'Hundreds of Millions' of Asian Men Descended From 11 Dynastic Leaders

Giant statue of Genghis Khan, thought to be the ancestor of millions of people alive today. July 25, 2011 Ludovic Hirlimann/FLICKR

Hundreds of millions of Asian men alive today could be descendents of just 11 dynastic leaders who lived up to 4,000 years ago, according to researchers at the University of Leicester in the UK.

The study, published in the European Journal of Human Genetics, looked at the Y-chromosome - the chromosome passed from father to son - in around 5,300 Asian men from more than a hundred different ethnic groups and nationalities.

Most Y-chromosome types are extremely rare and so the prevalence of common Y-chromosome types amongst those they found in the Asian men they tested suggests hundreds of millions of people alive today were descended from just a handful of common ancestors, according to the researchers.

"We found that overall, about 37% of them carried Y-chromosome types that descend from these 11 founders," says Professor Mark Jobling from the University of Leicester who was the project's leader.

"So we extrapolated that to Asia as a whole. It's a bit dodgy, but if you did that there's more than a billion descendents. I would say hundreds of millions is probably right though. We can't really be sure just by multiplying it by the population of Asia because there are some parts of the continent that we didn't sample very well in our study. I would say hundreds of millions is a good ball-park figure."

In the report, Professor Jobling explains how the chromosomes for some lineages may have become so prevalent: "The youngest lineages, originating in the last 1700 years, are found in pastoral nomadic populations, who were highly mobile horse-riders and could spread their Y chromosomes far and wide. For these lineages to become so common, their powerful founders needed to have many sons by many women, and to pass their status - as well as their Y chromosomes - on to them. The sons, in turn, could then have many sons, too. It's a kind of trans-generation amplification effect."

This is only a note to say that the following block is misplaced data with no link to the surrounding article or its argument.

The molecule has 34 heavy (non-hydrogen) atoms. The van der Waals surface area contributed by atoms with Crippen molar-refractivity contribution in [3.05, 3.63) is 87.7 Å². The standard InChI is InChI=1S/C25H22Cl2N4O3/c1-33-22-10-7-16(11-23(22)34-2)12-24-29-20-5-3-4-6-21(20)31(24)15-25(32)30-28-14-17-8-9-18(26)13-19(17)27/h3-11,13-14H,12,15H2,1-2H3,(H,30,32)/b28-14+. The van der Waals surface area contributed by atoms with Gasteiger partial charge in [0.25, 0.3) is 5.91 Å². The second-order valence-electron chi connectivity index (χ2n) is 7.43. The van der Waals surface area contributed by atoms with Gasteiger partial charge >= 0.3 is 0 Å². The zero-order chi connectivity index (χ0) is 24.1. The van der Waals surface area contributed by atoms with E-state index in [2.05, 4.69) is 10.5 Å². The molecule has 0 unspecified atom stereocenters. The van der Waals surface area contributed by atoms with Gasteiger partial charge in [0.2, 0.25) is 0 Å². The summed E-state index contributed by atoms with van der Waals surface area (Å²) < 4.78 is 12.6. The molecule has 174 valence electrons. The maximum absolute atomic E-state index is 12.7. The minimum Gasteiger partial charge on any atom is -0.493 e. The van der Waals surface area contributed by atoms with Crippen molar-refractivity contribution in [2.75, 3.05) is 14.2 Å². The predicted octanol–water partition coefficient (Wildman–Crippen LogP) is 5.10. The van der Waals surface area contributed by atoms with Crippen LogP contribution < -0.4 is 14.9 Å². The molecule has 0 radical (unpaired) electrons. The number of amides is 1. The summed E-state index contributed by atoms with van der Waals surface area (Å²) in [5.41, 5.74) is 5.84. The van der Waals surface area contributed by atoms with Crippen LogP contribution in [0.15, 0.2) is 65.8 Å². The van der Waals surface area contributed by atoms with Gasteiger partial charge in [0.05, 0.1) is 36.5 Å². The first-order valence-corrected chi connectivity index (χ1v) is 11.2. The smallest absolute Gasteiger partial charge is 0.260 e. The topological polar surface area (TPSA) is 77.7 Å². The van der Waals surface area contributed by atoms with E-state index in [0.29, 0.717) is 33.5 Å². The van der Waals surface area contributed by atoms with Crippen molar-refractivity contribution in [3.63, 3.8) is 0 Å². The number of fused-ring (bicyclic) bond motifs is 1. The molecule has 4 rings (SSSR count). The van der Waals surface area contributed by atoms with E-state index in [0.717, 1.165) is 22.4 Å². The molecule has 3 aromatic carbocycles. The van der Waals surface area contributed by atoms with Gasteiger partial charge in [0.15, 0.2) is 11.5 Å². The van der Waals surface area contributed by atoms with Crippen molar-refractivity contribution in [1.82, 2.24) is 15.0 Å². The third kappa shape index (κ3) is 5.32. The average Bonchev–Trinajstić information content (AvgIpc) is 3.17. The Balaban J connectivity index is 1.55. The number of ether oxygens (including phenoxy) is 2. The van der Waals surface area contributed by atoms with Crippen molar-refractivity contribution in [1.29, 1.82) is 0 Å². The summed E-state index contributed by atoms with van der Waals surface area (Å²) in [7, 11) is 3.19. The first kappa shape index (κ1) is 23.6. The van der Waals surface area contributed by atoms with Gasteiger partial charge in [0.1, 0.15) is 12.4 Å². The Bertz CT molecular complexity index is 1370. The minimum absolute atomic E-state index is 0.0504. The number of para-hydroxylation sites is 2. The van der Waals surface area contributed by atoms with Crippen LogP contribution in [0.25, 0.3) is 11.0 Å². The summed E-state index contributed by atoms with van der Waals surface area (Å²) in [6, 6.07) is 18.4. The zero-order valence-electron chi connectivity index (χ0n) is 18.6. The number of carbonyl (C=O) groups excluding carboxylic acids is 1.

Although the team are not completely sure about who the dynastic leaders are, as they would have to test their remains to be sure, Genghis Khan is widely thought to be one.

"His lineage was previously discovered in a study which showed this very common kind of Y-chromosome, and they ascribed it to him because the distribution of the Y-chromosome type fits Khan's empire very well", says Professor Jobling.

He explains that the study found the Y-chromosome first developed around a thousand years ago, and it's believed to have originated in Mongolia. "If you put those together, you can guess it was him."

He adds that that while these Y-chromosome clusters are prevalent in Asia, there is also a European example of a figure who is thought to be related to around three million men alive today.

"There's a similar kind of descent from a founder in Ireland, a medieval founder and that's been identified with somebody called Niall of the Nine Hostages, but that might actually be a mythical figure," he says.

"Nonetheless there is a very common Y-chromosome type in Ireland that descends from somebody who lived around about a thousand years ago."